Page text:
9-high straight = 98765 unsuited
      Royal Flush = AKQJT suited = A-high straight flush
    2. (of a card or hand) Winning; able to take a trick, win a round, etc.
      North's hand was high. East was in trouble.
      • 1894, Harper's Magazine, volume 88, page 910:
        Cutler pushed forward the two necessary white chips. No one's hand was high, and Loomis made a slight winning.
  15. (of meat, especially venison) Strong-scented; slightly tainted/spoiled; beginning to decompose.
    Epicures do not cook game before it is high.
    The tailor liked his meat high.
    • 1991, Stephen King, Needful Things:
      What he did know was this: something about the situation smelled wrong. Something about it smelled as high as dead fish that have spent three days in the hot sun.
  16. (informal) Intoxicated; under the influence of a mood-altering drug, formerly usually alcohol, but now (from the mid-20th century) usually not alcohol but rather marijuana, cocaine, heroin, etc.
  17. (nautical, of a sailing ship) Near, in its direction of travel, to the (direction of the) wind.
    • 1784, William Falconer, An Universal Dictionary of the Marine: Or, A Copious Explanation:
      NO NEARER! (arrive! Fr.) the command given by the pilot of quarter-master, to the helmsman, to steer the ship no higher to the direction of the wind than the sails will operate to advance the ship in her course.
  18. (sports such as soccer) Positioned up the field, towards the opposing team's goal.
    Our defensive line is too high.
SynonymsEdit
AntonymsEdit
HyponymsEdit
Derived termsEdit

Pages starting with “high”.

DescendantsEdit
  • Sranan Tongo: hei
TranslationsEdit
The translations below need to be checked and inserted above into the appropriate translation tables, removing any numbers. Numbers do not necessarily match those in definitions. See instructions at Wiktionary:Entry layout § Translations.
See alsoEdit

AdverbEdit

high (comparative higher, superlative highest)

  1. In or to an elevated position.
    How high above land did you fly?
  2. In or at a great value.
    Costs have grown higher this year again.
  3. At a pitch of great frequency.
    I certainly can't sing that high.
Usage notesEdit
  • The adverb high and the adverb highly should not be confused.
    He hung the picture high on the wall.
    As a politician, he isn't esteemed too highly.
TranslationsEdit
ReferencesEdit
  • Yuri Dolgopolov, A Dictionary of Confusable Phrases: More Than 10,000 Idioms (2016, →ISBN): "high on something"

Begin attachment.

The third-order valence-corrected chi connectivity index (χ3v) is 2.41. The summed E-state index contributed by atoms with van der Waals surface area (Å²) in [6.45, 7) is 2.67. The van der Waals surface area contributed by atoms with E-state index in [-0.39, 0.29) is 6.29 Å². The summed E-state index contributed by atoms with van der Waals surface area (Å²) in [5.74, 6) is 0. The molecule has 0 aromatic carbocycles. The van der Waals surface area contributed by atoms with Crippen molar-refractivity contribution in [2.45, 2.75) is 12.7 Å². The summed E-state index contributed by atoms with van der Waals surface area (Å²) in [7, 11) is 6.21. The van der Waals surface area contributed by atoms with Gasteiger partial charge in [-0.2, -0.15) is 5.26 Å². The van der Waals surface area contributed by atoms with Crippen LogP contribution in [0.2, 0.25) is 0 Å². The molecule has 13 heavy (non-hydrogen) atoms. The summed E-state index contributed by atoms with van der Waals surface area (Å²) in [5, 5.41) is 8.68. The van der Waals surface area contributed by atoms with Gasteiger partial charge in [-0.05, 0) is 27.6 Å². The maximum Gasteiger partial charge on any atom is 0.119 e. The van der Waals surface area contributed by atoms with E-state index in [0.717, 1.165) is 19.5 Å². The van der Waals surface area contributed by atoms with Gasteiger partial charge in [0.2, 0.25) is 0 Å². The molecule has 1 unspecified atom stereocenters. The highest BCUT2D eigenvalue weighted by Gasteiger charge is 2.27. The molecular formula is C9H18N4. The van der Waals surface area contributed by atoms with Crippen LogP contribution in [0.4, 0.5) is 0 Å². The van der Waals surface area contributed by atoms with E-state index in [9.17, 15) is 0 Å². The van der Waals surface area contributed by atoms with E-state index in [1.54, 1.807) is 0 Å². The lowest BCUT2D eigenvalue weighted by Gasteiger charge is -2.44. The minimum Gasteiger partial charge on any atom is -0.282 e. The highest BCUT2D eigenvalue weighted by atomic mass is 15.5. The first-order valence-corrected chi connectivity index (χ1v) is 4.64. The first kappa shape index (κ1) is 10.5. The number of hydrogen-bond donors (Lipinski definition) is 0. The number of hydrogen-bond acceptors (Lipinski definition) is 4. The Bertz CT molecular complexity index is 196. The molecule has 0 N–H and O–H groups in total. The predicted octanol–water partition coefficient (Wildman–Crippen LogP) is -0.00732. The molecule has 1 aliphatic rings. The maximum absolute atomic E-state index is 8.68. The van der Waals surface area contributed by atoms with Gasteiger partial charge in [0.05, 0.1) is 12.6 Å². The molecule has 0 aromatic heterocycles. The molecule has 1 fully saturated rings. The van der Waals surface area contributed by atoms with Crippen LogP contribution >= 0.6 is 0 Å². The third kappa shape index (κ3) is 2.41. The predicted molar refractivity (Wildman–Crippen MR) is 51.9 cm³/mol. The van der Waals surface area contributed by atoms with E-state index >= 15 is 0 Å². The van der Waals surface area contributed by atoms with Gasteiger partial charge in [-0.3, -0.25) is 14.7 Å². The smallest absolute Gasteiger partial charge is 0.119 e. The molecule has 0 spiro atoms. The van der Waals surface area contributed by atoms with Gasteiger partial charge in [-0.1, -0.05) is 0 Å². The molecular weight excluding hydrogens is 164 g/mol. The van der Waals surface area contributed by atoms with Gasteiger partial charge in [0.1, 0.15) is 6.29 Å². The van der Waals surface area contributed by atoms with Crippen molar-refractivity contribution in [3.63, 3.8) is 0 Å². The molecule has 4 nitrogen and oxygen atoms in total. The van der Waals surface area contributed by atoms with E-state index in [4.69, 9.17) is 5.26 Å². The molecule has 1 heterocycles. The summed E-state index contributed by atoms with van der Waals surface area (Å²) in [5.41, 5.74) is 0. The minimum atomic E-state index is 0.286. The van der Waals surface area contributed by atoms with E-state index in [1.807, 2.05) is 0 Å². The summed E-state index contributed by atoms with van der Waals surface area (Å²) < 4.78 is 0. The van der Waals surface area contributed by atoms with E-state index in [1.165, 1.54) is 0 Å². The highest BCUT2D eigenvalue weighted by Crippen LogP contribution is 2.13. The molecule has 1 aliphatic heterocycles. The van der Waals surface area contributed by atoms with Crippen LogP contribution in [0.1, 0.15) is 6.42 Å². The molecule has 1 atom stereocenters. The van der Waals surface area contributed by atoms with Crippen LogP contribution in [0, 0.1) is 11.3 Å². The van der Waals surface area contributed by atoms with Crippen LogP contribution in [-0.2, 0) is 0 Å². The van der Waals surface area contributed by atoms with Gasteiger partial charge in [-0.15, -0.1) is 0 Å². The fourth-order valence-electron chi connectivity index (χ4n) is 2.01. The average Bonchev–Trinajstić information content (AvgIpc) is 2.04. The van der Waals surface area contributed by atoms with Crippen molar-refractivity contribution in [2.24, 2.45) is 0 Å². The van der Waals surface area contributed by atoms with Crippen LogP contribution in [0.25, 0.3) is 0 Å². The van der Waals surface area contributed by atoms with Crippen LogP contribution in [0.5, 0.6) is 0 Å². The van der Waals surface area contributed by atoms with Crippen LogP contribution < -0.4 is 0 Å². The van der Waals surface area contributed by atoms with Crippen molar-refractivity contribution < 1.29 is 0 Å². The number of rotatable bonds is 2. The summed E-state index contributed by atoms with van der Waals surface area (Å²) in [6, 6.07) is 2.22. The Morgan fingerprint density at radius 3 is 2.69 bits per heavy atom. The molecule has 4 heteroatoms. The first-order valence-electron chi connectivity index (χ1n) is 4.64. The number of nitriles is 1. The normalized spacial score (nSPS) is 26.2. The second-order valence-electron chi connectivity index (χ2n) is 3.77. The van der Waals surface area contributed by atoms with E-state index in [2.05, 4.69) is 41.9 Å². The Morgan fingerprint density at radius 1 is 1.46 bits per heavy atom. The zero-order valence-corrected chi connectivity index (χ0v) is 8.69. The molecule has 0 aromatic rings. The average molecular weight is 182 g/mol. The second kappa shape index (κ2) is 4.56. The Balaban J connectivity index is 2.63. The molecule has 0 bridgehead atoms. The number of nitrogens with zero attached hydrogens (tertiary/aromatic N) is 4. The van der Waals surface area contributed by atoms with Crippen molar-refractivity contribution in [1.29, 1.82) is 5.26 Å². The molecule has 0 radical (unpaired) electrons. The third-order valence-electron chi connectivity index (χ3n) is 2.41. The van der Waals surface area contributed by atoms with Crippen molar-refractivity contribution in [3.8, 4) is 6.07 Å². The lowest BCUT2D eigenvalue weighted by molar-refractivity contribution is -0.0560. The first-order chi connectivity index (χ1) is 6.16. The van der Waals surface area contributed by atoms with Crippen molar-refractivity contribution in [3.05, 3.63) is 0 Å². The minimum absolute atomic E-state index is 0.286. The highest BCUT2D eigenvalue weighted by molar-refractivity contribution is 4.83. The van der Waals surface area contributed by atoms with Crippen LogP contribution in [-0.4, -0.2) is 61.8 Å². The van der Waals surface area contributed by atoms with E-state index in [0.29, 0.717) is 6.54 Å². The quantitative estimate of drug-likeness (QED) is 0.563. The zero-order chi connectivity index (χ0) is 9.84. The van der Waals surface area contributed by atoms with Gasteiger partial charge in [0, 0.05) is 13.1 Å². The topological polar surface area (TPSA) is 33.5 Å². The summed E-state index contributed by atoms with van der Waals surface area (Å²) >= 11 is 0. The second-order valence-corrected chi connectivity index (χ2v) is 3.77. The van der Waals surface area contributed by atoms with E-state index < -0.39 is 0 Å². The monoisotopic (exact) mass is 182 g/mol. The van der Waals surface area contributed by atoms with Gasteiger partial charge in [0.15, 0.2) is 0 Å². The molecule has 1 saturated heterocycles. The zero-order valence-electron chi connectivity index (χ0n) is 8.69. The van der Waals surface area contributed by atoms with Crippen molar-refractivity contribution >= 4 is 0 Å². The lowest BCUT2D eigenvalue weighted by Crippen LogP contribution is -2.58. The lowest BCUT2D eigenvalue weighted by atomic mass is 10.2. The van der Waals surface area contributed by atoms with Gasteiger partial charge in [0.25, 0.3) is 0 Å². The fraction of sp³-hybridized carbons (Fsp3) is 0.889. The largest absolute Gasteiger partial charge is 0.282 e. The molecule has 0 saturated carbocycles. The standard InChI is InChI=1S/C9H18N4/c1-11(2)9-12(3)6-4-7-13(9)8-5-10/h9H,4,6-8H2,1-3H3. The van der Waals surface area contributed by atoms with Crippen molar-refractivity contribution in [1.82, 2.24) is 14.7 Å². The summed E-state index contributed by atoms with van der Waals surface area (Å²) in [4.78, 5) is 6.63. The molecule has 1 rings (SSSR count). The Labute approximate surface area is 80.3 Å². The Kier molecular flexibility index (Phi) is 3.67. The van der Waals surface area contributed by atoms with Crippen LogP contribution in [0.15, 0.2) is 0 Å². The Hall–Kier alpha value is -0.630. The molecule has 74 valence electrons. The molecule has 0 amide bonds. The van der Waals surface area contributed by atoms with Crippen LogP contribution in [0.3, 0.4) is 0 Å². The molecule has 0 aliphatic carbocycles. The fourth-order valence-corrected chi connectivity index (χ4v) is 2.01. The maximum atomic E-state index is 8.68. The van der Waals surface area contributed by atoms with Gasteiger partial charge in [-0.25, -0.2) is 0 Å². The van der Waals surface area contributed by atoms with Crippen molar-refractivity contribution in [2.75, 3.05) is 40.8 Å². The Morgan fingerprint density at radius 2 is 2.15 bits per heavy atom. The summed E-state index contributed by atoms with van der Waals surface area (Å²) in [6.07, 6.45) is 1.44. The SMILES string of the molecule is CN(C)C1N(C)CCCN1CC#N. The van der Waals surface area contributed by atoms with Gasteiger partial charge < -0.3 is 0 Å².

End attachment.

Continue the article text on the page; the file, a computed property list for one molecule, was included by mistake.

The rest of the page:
NounEdit

high (plural highs)

  1. A high point or position, literally (as, an elevated place; a superior region; a height; the sky; heaven).or figuratively (as, a point of success or achievement; a time when things are at their best, greatest, most numerous, maximum, etc).
    It was one of the highs of his career.
    Inflation reached a ten-year high.
    • 2019, VOA Learning English (public domain)
      South Korea has reached a new high in a kind of air pollution measured in fine dust.
      (file)
    1. The maximum atmospheric temperature recorded at a particular location, especially during one 24-hour period.
      Today's high was 32 °C.
  2. A period of euphoria, from excitement or from an intake of drugs.
    • 2013, Daniel Taylor, Chelsea's Branislav Ivanovic climbs highest to sink Benfica (in The Guardian, 15 May 2013)[3]
      They will have to reflect on a seventh successive defeat in a European final while Chelsea try to make sense of an eccentric season rife with controversy and bad feeling but once again one finishing on an exhilarating high.
    That pill gave me a high for a few hours, before I had a comedown.
  3. A drug that gives such a high.
    • 2013 August 10, “A new prescription”, in The Economist, volume 408, number 8848:
      No sooner has a [synthetic] drug been blacklisted than chemists adjust their recipe and start churning out a subtly different one. These “legal highs” are sold for the few months it takes the authorities to identify and ban them, and then the cycle begins again.
  4. (meteorology, informal) A large area of elevated atmospheric pressure; an anticyclone.
    A large high is centred on the Azores.
  5. (card games) The highest card dealt or drawn.
TranslationsEdit
See alsoEdit

VerbEdit

high (third-person singular simple present highs, present participle highing, simple past and past participle highed)

  1. (obsolete) To rise.
    The sun higheth.

Etymology 2Edit

From Middle English hiȝe, huȝe, huiȝe, huie, hige, from Old English hyġe (thought, mind, heart, disposition, intention, courage, pride), from Proto-West Germanic *hugi, from Proto-Germanic *hugiz (mind, sense), of unknown origin. Cognate with North Frisian huwggje (mind, sense), Middle Low German höge, hoge (thought, meaning, mood, happiness), Middle High German hüge, huge, hoge (mind, spirit, memory), Danish hu (mind), Swedish håg (mind, inclination), Icelandic hugur (mind). Related to Hugh.

NounEdit

high (plural highs)

  1. (obsolete)
  2. Thought; intention; determination; purpose.

Etymology 3Edit

See hie.

VerbEdit

high (third-person singular simple present highs, present participle highing, simple past and past participle highed)

  1. To hie; to hasten.

AnagramsEdit